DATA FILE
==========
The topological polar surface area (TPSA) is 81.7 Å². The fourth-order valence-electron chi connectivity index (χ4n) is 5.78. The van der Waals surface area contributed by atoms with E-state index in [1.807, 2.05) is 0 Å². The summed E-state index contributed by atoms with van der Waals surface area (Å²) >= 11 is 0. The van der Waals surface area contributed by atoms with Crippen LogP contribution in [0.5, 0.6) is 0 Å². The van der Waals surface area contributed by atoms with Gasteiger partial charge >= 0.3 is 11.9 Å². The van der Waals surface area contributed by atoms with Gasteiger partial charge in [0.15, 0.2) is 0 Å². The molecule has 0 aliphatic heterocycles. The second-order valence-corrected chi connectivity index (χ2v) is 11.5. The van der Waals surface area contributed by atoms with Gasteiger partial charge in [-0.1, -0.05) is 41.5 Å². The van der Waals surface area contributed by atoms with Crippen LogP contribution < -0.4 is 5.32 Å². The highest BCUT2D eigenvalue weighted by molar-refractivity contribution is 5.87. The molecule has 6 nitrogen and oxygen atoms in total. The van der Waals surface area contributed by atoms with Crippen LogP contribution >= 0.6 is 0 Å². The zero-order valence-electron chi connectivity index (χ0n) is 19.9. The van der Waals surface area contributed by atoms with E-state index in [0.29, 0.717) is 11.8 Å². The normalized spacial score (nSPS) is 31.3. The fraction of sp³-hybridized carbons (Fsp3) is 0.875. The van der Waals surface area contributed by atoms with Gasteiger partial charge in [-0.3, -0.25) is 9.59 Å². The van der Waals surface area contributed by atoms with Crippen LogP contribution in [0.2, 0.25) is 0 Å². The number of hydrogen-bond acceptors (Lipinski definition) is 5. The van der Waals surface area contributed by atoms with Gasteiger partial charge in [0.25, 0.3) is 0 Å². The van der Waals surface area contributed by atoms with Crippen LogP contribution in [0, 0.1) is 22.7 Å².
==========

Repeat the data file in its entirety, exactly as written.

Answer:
The topological polar surface area (TPSA) is 81.7 Å². The fourth-order valence-electron chi connectivity index (χ4n) is 5.78. The van der Waals surface area contributed by atoms with E-state index in [1.807, 2.05) is 0 Å². The summed E-state index contributed by atoms with van der Waals surface area (Å²) >= 11 is 0. The van der Waals surface area contributed by atoms with Crippen LogP contribution in [0.5, 0.6) is 0 Å². The van der Waals surface area contributed by atoms with Gasteiger partial charge >= 0.3 is 11.9 Å². The van der Waals surface area contributed by atoms with Gasteiger partial charge in [0.15, 0.2) is 0 Å². The molecule has 0 aliphatic heterocycles. The second-order valence-corrected chi connectivity index (χ2v) is 11.5. The van der Waals surface area contributed by atoms with Gasteiger partial charge in [-0.1, -0.05) is 41.5 Å². The van der Waals surface area contributed by atoms with Crippen LogP contribution < -0.4 is 5.32 Å². The highest BCUT2D eigenvalue weighted by molar-refractivity contribution is 5.87. The molecule has 6 nitrogen and oxygen atoms in total. The van der Waals surface area contributed by atoms with Crippen LogP contribution >= 0.6 is 0 Å². The zero-order valence-electron chi connectivity index (χ0n) is 19.9. The van der Waals surface area contributed by atoms with E-state index in [0.29, 0.717) is 11.8 Å². The normalized spacial score (nSPS) is 31.3. The fraction of sp³-hybridized carbons (Fsp3) is 0.875. The van der Waals surface area contributed by atoms with Gasteiger partial charge in [-0.3, -0.25) is 9.59 Å². The van der Waals surface area contributed by atoms with Crippen LogP contribution in [0.2, 0.25) is 0 Å². The number of hydrogen-bond acceptors (Lipinski definition) is 5. The van der Waals surface area contributed by atoms with Gasteiger partial charge in [0.25, 0.3) is 0 Å². The van der Waals surface area contributed by atoms with Crippen LogP contribution in [0, 0.1) is 22.7 Å².